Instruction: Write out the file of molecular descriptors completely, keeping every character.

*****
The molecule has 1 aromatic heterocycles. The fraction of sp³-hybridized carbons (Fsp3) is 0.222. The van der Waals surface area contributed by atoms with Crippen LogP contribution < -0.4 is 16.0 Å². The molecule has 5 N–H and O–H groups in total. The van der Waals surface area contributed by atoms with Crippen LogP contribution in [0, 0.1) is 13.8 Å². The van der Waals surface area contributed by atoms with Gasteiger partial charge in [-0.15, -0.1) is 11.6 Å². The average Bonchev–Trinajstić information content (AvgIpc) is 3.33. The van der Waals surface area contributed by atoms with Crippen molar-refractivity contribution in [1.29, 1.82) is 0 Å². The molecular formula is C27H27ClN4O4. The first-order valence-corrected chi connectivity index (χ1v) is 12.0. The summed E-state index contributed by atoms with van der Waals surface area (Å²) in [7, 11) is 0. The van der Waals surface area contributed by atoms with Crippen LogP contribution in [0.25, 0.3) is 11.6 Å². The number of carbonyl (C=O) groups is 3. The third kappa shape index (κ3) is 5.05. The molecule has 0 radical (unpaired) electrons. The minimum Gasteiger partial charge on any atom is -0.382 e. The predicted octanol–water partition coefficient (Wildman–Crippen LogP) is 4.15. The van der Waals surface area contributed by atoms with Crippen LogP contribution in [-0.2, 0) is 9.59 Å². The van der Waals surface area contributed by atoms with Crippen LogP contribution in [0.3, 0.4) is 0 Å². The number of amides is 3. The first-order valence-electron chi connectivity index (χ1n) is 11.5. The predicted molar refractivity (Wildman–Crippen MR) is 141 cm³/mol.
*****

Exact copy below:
The molecule has 1 aromatic heterocycles. The fraction of sp³-hybridized carbons (Fsp3) is 0.222. The van der Waals surface area contributed by atoms with Crippen LogP contribution < -0.4 is 16.0 Å². The molecule has 5 N–H and O–H groups in total. The van der Waals surface area contributed by atoms with Crippen LogP contribution in [0, 0.1) is 13.8 Å². The van der Waals surface area contributed by atoms with Gasteiger partial charge in [-0.15, -0.1) is 11.6 Å². The average Bonchev–Trinajstić information content (AvgIpc) is 3.33. The van der Waals surface area contributed by atoms with Crippen molar-refractivity contribution in [1.29, 1.82) is 0 Å². The molecular formula is C27H27ClN4O4. The first-order valence-corrected chi connectivity index (χ1v) is 12.0. The summed E-state index contributed by atoms with van der Waals surface area (Å²) in [7, 11) is 0. The van der Waals surface area contributed by atoms with Crippen LogP contribution in [0.25, 0.3) is 11.6 Å². The number of carbonyl (C=O) groups is 3. The third kappa shape index (κ3) is 5.05. The molecule has 0 radical (unpaired) electrons. The minimum Gasteiger partial charge on any atom is -0.382 e. The predicted octanol–water partition coefficient (Wildman–Crippen LogP) is 4.15. The van der Waals surface area contributed by atoms with Crippen LogP contribution in [-0.2, 0) is 9.59 Å². The van der Waals surface area contributed by atoms with Crippen LogP contribution in [0.3, 0.4) is 0 Å². The number of amides is 3. The first-order valence-electron chi connectivity index (χ1n) is 11.5. The predicted molar refractivity (Wildman–Crippen MR) is 141 cm³/mol.